On this President's Day we turn to the tale of a pair of "George Washington's" candlesticks which killed a leading rare book dealer.
In early 1917 a man named William Lanier Washington showed up at the doors of Mitchell Kennerly's Anderson Galleries, a leading New York auction firm. A “direct descendant of two of George Washington’s brothers”, William Lanier Washington arrived with cartloads of Washington-family memorabilia at an opportune time.
The craze for all things Colonial-related was reaching new heights, and in the first auction of this material, held in April, 1917, he offered many interesting and rare Washington busts, portraits, mourning items and other Washington-related memorabilia. He also offered personal relics, including George Washington’s shoe and sword buckles, wine glasses, snuff boxes, coat buttons, pants, a pair of Sheffield candlesticks from Washington’s Mt. Vernon desk, and many more items.
These relics were eagerly snapped up by the preeminent collectors of the day, including William Randolph Hearst and G.D. Smith, the man who single-handedly helped Henry Huntington assemble the famous Huntington Library and one of the greatest American book dealers of all time.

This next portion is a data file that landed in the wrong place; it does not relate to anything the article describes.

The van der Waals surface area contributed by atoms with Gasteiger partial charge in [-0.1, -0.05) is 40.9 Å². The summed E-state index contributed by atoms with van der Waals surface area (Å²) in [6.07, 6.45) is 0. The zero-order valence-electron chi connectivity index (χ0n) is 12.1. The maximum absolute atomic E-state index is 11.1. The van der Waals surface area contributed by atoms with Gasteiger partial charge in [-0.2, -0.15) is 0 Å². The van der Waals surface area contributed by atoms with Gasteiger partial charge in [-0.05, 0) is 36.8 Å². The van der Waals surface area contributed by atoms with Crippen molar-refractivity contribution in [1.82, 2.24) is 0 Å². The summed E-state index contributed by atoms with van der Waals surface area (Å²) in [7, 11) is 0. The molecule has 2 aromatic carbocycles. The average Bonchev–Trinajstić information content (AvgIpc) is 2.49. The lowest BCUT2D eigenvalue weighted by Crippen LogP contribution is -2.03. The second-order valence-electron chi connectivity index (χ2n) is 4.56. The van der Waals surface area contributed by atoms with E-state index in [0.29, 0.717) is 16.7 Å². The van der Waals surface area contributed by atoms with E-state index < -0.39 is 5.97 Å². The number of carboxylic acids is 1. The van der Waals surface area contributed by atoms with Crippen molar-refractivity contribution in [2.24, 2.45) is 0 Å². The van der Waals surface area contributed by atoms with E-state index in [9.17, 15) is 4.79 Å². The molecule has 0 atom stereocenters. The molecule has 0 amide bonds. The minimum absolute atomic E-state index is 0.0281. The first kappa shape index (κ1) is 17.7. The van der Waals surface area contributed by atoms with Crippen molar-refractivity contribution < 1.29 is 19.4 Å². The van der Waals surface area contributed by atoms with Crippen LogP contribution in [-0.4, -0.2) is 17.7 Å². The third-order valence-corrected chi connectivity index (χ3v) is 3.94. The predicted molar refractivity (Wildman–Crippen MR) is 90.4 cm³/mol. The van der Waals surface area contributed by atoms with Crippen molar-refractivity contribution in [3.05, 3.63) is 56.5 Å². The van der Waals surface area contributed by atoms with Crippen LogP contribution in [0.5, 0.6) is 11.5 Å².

All seemed well until William Lanier Washington showed up at the Anderson Galleries with yet another cartload of Washington relics, at which point Mitchell Kennerly had the sense to send him packing. Not to be so easily discouraged, William simply switched venues and took his “relics” to the American Art Association, through which he held another sale in February, 1920.
He also sold his offerings door-to-door, and it was this which brought about the premature demise of G.D. Smith. On March 4th, 1920, William Lanier Washington arrived at Smith’s door, attempting to sell him yet another set of Sheffield candlesticks used by George Washington on his desk at Mt. Vernon. Smith, who had already bought “the” pair at the 1917 auction (lot 27), questioned just how many candlesticks George Washington kept on his desk, got into a heated argument with Washington, and dropped dead on the spot.
Thus ended the career of one of America’s greatest booksellers. William Lanier Washington would hold one more Washington-relic sale at the AAA, in February, 1922, which finally seemed to exhaust his supply. He died in 1933, but the legacy of his auctions, which contained at least some authentic memorabilia, and a whole lot else, continues on through the auction catalogs and an interesting tale.